I was required to check (as this customer did not have a trap collector) which node was active for redundancy group 0 on a SRX cluster. So I thought I would check for a SNMP OID that is only presented by the active RG0 node. This script uses snmpwalk and is configured to use SNMP v2c (this can be easily changed). It has been tested on:
- CentOS 5
- Junos 11.4R2
- SNMP v2c
Here is the little hacky shell script:
# Cooper Lees <firstname.lastname@example.org>
# Dirty Cluster RG0 checker
# Lasted Updated: 20120818
if [ "$HOST" == "" ] || [ "$COMMUNITY" == "" ]; then
echo "ERROR: No host or SNMP community specified"
SNMPOUTPUT=$(snmpwalk -v 2c -c $COMMUNITY $HOST 188.8.131.52.4.1.26184.108.40.206.1.7)
echo $SNMPOUTPUT | grep "INTEGER: 2" > /dev/null
if [ $? == 0 ]; then
echo "Host $HOST is the Chassis cluster ACTIVE RE"
echo $SNMPOUTPUT | grep "No Such Object available on this agent at this OID" > /dev/null
if [ $? == 0 ]; then
echo "Host $HOST is the INACTIVE RE"
echo "WTF – Something is not right …"
It checks for the “jnxRedundancyState” OID – this OID reports on RE states and is only accurate on Junos routers (e.g. M and MX series etc.).
Here is a table of the ports that are used for chassis cluster control link and management ports on Branch SRX devices.
The quoted ports are the ‘stand alone’ non clustered port names (not node1’s port names once clustered). In a SRX cluster the PIM slots on node1 start at the last PIM slot of node0 + 1. For example, a SRX240 cluster’s node1 starts at PIM 5. It’s control link port is effectively ge-5/0/1).
||FXP1 (Control Link)
||ge-0/0/6 (> 11.0)
*fab0 and fab1 interfaces (Data Link) are always configurable, e.g.:
- set interfaces fab0 fabric-options member-interfaces ge-0/0/2
- set interfaces fab1 fabric-options member-interfaces ge-5/0/2
If you are unfortunately working on a JUNOS chassis cluster that does not have the out-of-band management patched (fxp0) then you must use an alternate way to connect to specific nodes and copy files. You are able to copy files and login from to the non active node via the following methods.
To copy files or log in JUNOS gives you the following options:
Copy files from one node to another
Copy Method A, using CLI:
> file copy /var/tmp/abc.log node1:/var/log/
Copy Method B, using shell, follow the commands in order:
> start shell user root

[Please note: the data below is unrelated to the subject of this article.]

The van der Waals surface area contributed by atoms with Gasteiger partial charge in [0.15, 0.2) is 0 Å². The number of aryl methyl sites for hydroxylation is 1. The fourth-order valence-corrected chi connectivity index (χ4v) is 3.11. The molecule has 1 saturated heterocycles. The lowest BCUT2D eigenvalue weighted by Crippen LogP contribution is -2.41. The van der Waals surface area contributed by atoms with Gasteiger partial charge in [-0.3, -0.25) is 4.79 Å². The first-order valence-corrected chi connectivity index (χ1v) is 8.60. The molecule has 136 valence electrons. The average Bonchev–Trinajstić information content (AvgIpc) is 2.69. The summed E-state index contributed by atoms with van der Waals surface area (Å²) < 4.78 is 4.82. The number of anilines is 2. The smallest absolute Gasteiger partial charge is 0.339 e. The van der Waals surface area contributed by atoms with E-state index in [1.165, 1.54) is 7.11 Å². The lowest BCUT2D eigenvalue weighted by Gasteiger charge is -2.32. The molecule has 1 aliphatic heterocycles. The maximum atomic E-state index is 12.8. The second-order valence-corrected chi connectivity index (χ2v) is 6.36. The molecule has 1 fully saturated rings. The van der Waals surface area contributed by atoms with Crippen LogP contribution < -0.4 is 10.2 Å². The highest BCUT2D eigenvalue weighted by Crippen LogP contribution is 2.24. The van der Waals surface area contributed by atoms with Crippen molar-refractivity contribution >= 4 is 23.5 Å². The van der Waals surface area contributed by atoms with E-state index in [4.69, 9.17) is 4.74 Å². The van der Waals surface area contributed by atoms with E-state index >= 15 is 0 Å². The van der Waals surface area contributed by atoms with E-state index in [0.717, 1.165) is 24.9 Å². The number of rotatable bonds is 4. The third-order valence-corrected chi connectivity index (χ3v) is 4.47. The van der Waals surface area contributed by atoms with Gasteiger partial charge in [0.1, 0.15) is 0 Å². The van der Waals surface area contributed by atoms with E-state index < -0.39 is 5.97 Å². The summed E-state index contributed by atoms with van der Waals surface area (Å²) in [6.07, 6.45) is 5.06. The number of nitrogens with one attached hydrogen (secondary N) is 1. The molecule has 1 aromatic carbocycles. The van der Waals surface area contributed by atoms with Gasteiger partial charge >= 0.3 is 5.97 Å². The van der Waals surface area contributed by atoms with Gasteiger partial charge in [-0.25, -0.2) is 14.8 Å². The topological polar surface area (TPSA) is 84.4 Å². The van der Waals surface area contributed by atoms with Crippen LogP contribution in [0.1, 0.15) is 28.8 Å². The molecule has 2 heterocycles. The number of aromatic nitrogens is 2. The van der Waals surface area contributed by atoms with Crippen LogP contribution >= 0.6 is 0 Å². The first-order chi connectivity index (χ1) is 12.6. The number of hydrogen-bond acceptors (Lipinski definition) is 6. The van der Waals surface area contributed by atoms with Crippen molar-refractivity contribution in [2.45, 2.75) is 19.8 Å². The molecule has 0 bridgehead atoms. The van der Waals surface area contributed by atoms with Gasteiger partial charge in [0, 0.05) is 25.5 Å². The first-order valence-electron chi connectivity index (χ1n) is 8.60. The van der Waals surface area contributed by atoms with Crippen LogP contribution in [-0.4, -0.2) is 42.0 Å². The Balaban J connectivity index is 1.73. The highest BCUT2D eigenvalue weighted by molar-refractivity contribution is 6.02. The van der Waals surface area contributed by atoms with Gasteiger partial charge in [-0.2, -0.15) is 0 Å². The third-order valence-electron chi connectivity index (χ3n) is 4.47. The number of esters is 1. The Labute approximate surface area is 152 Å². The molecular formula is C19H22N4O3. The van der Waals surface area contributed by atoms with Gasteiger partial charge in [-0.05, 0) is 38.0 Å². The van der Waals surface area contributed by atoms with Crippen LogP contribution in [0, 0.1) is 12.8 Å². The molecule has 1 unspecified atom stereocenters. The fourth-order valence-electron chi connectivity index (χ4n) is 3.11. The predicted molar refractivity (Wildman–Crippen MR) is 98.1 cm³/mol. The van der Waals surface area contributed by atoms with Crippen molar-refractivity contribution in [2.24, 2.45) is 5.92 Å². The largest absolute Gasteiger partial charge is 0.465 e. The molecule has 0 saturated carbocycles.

% rcp -T /var/tmp/abc.log node1:/var/log/
Ref link http://kb.juniper.net/InfoCenter/index?page=content&id=KB17410
Login from node0 to node1
The command mentioned does not work on 3k and 5k devices.
% rlogin -Jk -T node1 (This is shell command)
So a co-worker and I spent some time playing around with JunOS 11’s (I believe it came in with 11 – correct me if wrong) reth’s ability to now be LACP interfaces, as well as just plain redundant. It was not immediately clear how the switch was required to be set up in order to facilitate this new, awesome feature.
– This was used with a ex4200 virtual chassis cluster and SRX Chassis Cluster –
Here is how we got it happily working (assuming you have a chassis cluster up and running):
set interfaces ge-2/0/0 gigether-options redundant-parent reth1
set interfaces ge-2/0/1 gigether-options redundant-parent reth1
set interfaces ge-2/0/2 gigether-options redundant-parent reth1
set interfaces ge-2/0/3 gigether-options redundant-parent reth1
set interfaces ge-11/0/0 gigether-options redundant-parent reth1
set interfaces ge-11/0/1 gigether-options redundant-parent reth1
set interfaces ge-11/0/2 gigether-options redundant-parent reth1
set interfaces ge-11/0/3 gigether-options redundant-parent reth1
set interfaces reth1 redundant-ether-options redundancy-group 1
set interfaces reth1 redundant-ether-options lacp passive
set interfaces ge-0/0/0 ether-options 802.3ad ae1
set interfaces ge-0/0/1 ether-options 802.3ad ae2
set interfaces ge-0/0/2 ether-options 802.3ad ae1
set interfaces ge-0/0/3 ether-options 802.3ad ae2
set interfaces ge-1/0/0 ether-options 802.3ad ae2
set interfaces ge-1/0/1 ether-options 802.3ad ae1
set interfaces ge-1/0/2 ether-options 802.3ad ae2
set interfaces ge-1/0/3 ether-options 802.3ad ae1
set interfaces ae1 aggregated-ether-options lacp active
set interfaces ae2 aggregated-ether-options lacp active
Now we have LACP bandwidth and redundancy – Either the switch or SRX can die, in theory.
* Have not tested the failover yet – But will before this set up goes to production – Will update the post *